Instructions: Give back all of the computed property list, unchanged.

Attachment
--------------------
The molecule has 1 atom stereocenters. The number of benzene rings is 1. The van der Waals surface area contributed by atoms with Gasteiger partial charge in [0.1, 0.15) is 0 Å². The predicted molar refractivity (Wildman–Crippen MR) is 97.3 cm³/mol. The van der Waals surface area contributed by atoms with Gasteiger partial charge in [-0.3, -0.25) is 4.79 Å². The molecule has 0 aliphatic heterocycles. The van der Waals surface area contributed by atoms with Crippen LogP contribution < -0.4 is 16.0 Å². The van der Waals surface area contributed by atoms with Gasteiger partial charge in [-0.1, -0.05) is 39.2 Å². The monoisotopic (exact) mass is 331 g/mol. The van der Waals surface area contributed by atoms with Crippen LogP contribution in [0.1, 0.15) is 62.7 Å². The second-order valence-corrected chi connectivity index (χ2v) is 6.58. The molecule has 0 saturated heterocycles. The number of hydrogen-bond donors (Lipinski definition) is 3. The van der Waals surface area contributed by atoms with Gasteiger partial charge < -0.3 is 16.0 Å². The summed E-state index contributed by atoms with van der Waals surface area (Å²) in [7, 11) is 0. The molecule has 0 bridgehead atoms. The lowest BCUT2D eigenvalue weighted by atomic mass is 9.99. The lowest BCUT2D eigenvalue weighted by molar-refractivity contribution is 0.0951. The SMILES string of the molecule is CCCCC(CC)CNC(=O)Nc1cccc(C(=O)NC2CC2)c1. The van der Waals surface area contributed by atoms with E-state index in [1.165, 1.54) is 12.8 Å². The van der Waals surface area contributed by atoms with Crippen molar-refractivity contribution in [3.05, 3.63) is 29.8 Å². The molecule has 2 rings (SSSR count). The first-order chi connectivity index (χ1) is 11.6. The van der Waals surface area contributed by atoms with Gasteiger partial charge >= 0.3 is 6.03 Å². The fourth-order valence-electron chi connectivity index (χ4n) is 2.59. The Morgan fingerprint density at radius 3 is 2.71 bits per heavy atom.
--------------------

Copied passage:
The molecule has 1 atom stereocenters. The number of benzene rings is 1. The van der Waals surface area contributed by atoms with Gasteiger partial charge in [0.1, 0.15) is 0 Å². The predicted molar refractivity (Wildman–Crippen MR) is 97.3 cm³/mol. The van der Waals surface area contributed by atoms with Gasteiger partial charge in [-0.3, -0.25) is 4.79 Å². The molecule has 0 aliphatic heterocycles. The van der Waals surface area contributed by atoms with Crippen LogP contribution < -0.4 is 16.0 Å². The van der Waals surface area contributed by atoms with Gasteiger partial charge in [-0.1, -0.05) is 39.2 Å². The monoisotopic (exact) mass is 331 g/mol. The van der Waals surface area contributed by atoms with Crippen LogP contribution in [0.1, 0.15) is 62.7 Å². The second-order valence-corrected chi connectivity index (χ2v) is 6.58. The molecule has 0 saturated heterocycles. The number of hydrogen-bond donors (Lipinski definition) is 3. The van der Waals surface area contributed by atoms with Gasteiger partial charge < -0.3 is 16.0 Å². The summed E-state index contributed by atoms with van der Waals surface area (Å²) in [7, 11) is 0. The molecule has 0 bridgehead atoms. The lowest BCUT2D eigenvalue weighted by atomic mass is 9.99. The lowest BCUT2D eigenvalue weighted by molar-refractivity contribution is 0.0951. The SMILES string of the molecule is CCCCC(CC)CNC(=O)Nc1cccc(C(=O)NC2CC2)c1. The van der Waals surface area contributed by atoms with E-state index in [1.165, 1.54) is 12.8 Å². The van der Waals surface area contributed by atoms with Crippen molar-refractivity contribution in [3.05, 3.63) is 29.8 Å². The molecule has 2 rings (SSSR count). The first-order chi connectivity index (χ1) is 11.6. The van der Waals surface area contributed by atoms with Gasteiger partial charge >= 0.3 is 6.03 Å². The fourth-order valence-electron chi connectivity index (χ4n) is 2.59. The Morgan fingerprint density at radius 3 is 2.71 bits per heavy atom.